Century-old Oxford Street department store Selfridges, second only to Harrods in size, and bought by Sears in 1965, has made history again. In 1911 it was the biggest bookshop in the world. In 2013 ITV dramatised its early story in the TV series “Mr Selfridge”, currently on its third series.
Only now, 106 years after it was founded, Mr Selfridge is becoming Mx Selfridge. Gender neutral, agender and non-binary is the way at least 3 floors of the store are going in 2015 to include 5 unisex brands and other individual agendered clothing items drawn from dozens of other makers. One wonders whether they will additionally introduce unisex toilets?
This will affect not only clothing but beauty products as well. Clothing ranges are also said to be going mannequin free. Selfridges contains the world’s largest shoe department, will it now be sporting size 10 stilettos and size 3 Oxfords and Brogues?
Selfridges was a supporter of universal women’s suffrage and ran adverts in the movement’s magazine “Votes for Women”. The early feminist radicals repaid that patronage by both shopping at Selfridges and sometimes organising from there.
The irony of increased freedom alongside commercial consumerism has not been lost on some, and yet,
“there was a healthy emancipatory element in the empowered shopper’s gift of choice… Because for good or bad choice and freedom are fundamentally connected. The greater choice women gained the more power they also had over how they were able to live their lives… What those early feminists realised was that popular culture could be subversive.” – Network Norwich opinion
In the 1930s Selfridges was ahead of the times, again, with an all-female Gun Club on its roof, something copied by others later in the decade.
In 1966 Selfridges launched Miss Selfridge as a youthful spin-off brand, which was subsequently acquired from Sears by Philip Green and the Arcadia Group in 1999. Initially, their mannequins were modeled on 1960s fashion icon Twiggy. As a result of its independent ownership and brand Miss Selfridge remains gendered.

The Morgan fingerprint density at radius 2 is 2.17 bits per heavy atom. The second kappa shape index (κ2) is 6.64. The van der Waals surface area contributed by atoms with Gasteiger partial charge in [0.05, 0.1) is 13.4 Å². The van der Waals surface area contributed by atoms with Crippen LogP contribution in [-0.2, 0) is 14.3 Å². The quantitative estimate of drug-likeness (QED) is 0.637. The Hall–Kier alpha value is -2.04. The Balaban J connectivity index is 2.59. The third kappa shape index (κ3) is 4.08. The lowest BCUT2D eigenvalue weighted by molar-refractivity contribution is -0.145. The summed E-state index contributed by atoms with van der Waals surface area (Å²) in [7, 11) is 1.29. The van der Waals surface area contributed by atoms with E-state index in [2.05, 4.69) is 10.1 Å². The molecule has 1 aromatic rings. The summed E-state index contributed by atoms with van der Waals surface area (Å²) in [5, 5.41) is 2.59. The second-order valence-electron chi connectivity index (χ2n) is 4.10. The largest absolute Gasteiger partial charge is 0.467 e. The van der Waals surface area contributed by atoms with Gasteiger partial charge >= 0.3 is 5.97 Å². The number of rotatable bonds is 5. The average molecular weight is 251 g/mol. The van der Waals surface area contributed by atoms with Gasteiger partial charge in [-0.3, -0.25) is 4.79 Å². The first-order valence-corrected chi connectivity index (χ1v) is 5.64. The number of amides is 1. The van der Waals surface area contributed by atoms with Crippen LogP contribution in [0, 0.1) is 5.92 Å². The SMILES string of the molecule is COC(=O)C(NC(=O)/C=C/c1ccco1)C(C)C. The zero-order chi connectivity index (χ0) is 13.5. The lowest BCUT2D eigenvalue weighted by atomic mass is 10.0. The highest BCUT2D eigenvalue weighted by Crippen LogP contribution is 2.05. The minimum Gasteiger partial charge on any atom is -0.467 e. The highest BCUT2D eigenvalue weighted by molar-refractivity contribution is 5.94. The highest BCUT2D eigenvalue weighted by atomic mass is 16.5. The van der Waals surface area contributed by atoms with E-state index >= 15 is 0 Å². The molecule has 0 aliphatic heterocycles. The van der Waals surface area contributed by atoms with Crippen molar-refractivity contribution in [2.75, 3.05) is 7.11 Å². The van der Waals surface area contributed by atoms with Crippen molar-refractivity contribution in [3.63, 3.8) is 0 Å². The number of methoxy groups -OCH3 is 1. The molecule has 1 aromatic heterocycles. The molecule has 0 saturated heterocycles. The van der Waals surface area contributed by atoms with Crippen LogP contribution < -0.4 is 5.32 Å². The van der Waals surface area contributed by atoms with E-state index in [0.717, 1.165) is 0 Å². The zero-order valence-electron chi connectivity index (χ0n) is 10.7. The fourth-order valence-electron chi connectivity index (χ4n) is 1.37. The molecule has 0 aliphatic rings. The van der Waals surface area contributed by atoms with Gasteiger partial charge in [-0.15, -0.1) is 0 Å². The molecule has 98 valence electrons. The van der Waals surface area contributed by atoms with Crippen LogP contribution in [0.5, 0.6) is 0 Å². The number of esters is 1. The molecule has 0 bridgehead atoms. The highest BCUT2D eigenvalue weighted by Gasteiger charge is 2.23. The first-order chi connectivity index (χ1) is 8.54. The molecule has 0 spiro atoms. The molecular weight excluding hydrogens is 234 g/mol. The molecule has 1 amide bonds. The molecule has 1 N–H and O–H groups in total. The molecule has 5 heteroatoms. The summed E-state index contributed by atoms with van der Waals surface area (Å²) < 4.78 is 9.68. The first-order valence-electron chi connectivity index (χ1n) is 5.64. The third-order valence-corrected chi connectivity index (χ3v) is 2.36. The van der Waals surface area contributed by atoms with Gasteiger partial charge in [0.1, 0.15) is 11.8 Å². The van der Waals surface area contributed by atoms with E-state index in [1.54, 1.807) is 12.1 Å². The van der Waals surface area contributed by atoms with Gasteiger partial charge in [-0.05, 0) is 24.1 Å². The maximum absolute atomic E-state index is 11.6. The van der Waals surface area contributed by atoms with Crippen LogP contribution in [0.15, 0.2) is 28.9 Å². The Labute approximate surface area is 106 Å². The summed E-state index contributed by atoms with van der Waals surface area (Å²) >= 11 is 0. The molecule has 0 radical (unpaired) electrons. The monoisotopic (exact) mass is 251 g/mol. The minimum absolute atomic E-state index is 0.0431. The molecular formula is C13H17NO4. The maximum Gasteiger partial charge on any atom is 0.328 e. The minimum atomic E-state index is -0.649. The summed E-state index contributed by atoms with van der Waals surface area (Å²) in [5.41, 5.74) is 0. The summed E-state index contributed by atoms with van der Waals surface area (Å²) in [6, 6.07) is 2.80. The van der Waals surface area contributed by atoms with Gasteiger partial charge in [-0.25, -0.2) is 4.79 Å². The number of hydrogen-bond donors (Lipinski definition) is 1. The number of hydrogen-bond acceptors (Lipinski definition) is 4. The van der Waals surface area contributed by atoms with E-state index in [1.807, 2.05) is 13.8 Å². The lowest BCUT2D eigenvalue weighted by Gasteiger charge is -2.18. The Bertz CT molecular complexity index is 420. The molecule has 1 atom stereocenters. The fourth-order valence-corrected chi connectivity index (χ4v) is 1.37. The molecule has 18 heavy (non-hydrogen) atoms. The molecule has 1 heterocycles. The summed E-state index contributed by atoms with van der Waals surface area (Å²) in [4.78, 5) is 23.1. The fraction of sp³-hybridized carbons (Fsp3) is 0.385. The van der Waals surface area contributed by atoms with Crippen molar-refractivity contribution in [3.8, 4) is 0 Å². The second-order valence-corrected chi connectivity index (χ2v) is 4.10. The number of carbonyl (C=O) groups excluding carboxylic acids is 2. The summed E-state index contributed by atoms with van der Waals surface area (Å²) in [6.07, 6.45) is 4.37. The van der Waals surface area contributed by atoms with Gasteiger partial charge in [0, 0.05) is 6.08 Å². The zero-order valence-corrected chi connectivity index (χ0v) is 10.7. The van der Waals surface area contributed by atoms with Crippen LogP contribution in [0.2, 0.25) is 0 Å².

A Selfridges statement, as reported in The Times, said:
“We want to take our customers on a journey where they can shop and dress without limitations or stereotypes… A space where clothing is no longer imbued with directive gender values, enabling fashion to exist as a purer expression of ‘self.”’
The phrase “the customer is always right” originated with Selfridges, and gender neutral shopping, where clothes can be clothes, has been requested by many a feminist and/or LGBTI shopper.
I well remember buying a pair of Levi’s in the 1980s from the “wrong” gender display because the ones that fitted were 29″ waisted in a fit for the ‘the other’ gender label – as was politely pointed out to me at the till. Not only that, but they were also £5 cheaper for exactly the same style. To buy the pair meant for my then gender meant paying more and suffering from a baggy waist as they didn’t even begin until a size larger than I actually was.
Gender neutral shopping and clothing will aid many LGBTI, non-binary, and genderqueer, youth explore and express themselves with less fear and embarrassment.
Harry Gordon Selfridge’s mottos were “Everyone is welcome” and “Develop imagination, throw away routine”.
Routine gender is thus being thrown away. Whether this is a cultural or commercial experiment, or both, one hopes it will inspire other stores to become less gendered. That doesn’t mean no more gender, but rather more genders and none, since those happy with his and her are not being replaced but supplemented by hes and hir, xe and ze etc. This is a welcome addition, not a total replacement. I don’t want to see gender disappear like some Star Trek jumpsuit identity, but I do want people to see that identities outside or across the so-called binary do exist, and options for those people, an increasingly visual and vocal section of society, be made.